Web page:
IntegrationNews

Key regional pillar’s legislations await outgoing lawmaking body

Bills for walking almost a decade-long East African Monetary Union rhetoric have been tabled before the House

THURSDAY March 31, 2022

Some coins of the defunct East African Community (EAC). The revived bloc also envisages integrating its financial system.  PHOTO | EAC

By Patty Magubira

The Tranquility News Reporter, Tanzania

The 4thEast African Legislative Assembly (EALA) will next month wind up its five-year tenure by debating and approving fundamental laws to the integration agenda.

Before the community attains the Monetary Union, it has to put in place legally created institutions that will integrate financial interactions, integration, monitoring and statistics.

“I am happy we’re going to end our tenure with a very good note, the legislations will take us a step towards Monitory Union, the third pillar of the integration,” Mr Martin Ngoga, the EALA Speaker, told a high-level delegation from the Burundi government recently.

The 4th assembly was inaugurated on December 19, 2017, in Arusha, Tanzania, instead of June 5, 2017, following belated election of its members by national assemblies of Kenya and South Sudan.

Mr Martin Ngonga takes his oath as the East African Legislative Assembly Speaker in Arusha in December 2017. PHOTO | EALA

MORE INFORMATION: Burundi Delegation

Ms Domine Banyankimbona, the Justice Minister and Attorney General, led the Burundi Delegation to the headquarters to acquaint itself with activities of the organs of the bloc, namely the East African Court of Justice (EACJ), the East African Community (EAC) Secretariat and the EALA. Among other Burundi government officials, the minister was flanked by the President of the Supreme Court, Mr Emmanuel Gatereste, and the Prosecutor General, Mr Sylvestre Nyandwi. Justice Nestor Kayobera, the President of the EACJ, hosted the delegation in Arusha. “I had wanted to conduct this plenary in Burundi, unfortunately the Speaker told me that the plan has clashed with the National Assembly calendar,” the EALA Speaker regretted. Burundi being the next Chair of the community after Kenya, the visit of the delegation apparently prepares the EAC partner state for the role ahead.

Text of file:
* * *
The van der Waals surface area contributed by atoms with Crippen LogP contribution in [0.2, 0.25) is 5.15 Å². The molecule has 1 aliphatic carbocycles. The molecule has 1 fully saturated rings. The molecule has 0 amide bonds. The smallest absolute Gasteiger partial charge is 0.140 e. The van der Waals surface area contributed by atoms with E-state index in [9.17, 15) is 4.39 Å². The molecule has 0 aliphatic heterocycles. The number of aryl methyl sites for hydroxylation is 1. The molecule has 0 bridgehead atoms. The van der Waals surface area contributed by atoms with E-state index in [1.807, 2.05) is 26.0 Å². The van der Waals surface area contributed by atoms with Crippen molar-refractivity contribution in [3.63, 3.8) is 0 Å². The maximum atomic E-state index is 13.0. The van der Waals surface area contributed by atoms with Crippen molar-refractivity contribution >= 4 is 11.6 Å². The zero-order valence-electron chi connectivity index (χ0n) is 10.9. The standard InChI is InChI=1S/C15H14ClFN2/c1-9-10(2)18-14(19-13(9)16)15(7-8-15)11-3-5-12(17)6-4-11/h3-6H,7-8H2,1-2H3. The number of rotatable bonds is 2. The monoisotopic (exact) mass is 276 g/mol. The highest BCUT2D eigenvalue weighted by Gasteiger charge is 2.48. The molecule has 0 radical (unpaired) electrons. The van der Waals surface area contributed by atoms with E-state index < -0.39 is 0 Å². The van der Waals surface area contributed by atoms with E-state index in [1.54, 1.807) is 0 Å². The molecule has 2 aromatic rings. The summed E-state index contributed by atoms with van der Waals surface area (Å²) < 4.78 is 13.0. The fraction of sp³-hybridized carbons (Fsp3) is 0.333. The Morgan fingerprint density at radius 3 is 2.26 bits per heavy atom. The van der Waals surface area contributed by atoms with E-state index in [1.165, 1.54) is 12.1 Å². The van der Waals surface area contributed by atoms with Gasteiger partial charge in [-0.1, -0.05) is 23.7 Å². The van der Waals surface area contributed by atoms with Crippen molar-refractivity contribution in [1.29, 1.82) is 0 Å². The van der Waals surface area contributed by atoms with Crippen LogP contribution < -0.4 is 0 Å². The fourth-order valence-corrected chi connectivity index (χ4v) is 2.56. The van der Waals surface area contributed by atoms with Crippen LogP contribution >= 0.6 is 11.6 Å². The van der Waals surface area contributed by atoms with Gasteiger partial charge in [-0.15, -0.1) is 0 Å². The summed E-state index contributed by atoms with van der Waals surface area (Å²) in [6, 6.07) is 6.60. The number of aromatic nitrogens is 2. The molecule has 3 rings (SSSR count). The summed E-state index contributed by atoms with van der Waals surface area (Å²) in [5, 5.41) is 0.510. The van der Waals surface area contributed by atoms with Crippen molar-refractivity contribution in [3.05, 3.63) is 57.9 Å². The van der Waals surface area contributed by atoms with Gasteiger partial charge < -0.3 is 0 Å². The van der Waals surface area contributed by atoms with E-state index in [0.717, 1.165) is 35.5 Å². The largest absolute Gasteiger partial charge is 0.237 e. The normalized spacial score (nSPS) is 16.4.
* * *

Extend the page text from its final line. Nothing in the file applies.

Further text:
Ms Betty Maina, the newly sworn in ex-officio member of the East African Legislative Assembly and Chairperson of the East African Community Council of Ministers. Ms Maina, the Kenya’s Industrialisation and Trade Cabinet Secretary, replaces Mr Aden Mohamed who resigned the post ahead of the country’s General Election. PHOTO | NMG

Bills tabled

Ms Rebecca Kadaga, the Uganda First Deputy Prime Minister and the Minister for EAC Affairs, tabled Bills for consideration and enactment of the key laws before the regional House between late in February and early in March 2022.

The Bills she tabled on behalf of the Chairperson of the East African Community (EAC) Council of Ministers and Kenya’s Industrialisation and Trade Cabinet Secretary, Ms Betty Maina, are critical for smooth functioning of the Customs Union and for fast-tracking the process of establishing the Monetary Union.

The EAC Customs Management (Amendment) Bill, 2022; the East African Financial Services Commission Bill, 2022; and the EAC Surveillance Compliance and Enforcement Commission Bill, 2022, were all tabled in late February and early March 2022, for the first reading.

The Bills have been referred to committees on Communication, Trade and Investment; General Purpose; and Legal, Rules and Privileges, respectively, for scrutiny and public hearing.